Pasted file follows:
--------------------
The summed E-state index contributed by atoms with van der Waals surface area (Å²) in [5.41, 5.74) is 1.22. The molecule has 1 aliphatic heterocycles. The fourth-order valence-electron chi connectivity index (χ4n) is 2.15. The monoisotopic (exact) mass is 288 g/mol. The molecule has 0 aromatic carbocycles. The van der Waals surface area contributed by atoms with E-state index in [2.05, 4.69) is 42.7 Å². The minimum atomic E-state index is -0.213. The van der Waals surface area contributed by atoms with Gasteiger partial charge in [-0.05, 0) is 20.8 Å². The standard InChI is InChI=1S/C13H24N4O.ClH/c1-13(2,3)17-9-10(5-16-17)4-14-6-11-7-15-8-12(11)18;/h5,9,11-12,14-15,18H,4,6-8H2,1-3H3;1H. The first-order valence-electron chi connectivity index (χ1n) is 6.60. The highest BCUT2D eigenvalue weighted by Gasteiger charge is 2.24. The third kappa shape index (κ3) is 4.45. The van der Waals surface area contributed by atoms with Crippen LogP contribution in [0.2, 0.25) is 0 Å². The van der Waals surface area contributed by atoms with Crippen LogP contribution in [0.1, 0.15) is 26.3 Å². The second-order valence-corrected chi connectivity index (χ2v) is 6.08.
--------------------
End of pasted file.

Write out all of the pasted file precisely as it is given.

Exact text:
The summed E-state index contributed by atoms with van der Waals surface area (Å²) in [5.41, 5.74) is 1.22. The molecule has 1 aliphatic heterocycles. The fourth-order valence-electron chi connectivity index (χ4n) is 2.15. The monoisotopic (exact) mass is 288 g/mol. The molecule has 0 aromatic carbocycles. The van der Waals surface area contributed by atoms with E-state index in [2.05, 4.69) is 42.7 Å². The minimum atomic E-state index is -0.213. The van der Waals surface area contributed by atoms with Gasteiger partial charge in [-0.05, 0) is 20.8 Å². The standard InChI is InChI=1S/C13H24N4O.ClH/c1-13(2,3)17-9-10(5-16-17)4-14-6-11-7-15-8-12(11)18;/h5,9,11-12,14-15,18H,4,6-8H2,1-3H3;1H. The first-order valence-electron chi connectivity index (χ1n) is 6.60. The highest BCUT2D eigenvalue weighted by Gasteiger charge is 2.24. The third kappa shape index (κ3) is 4.45. The van der Waals surface area contributed by atoms with Crippen LogP contribution in [0.2, 0.25) is 0 Å². The van der Waals surface area contributed by atoms with Crippen LogP contribution in [0.1, 0.15) is 26.3 Å². The second-order valence-corrected chi connectivity index (χ2v) is 6.08.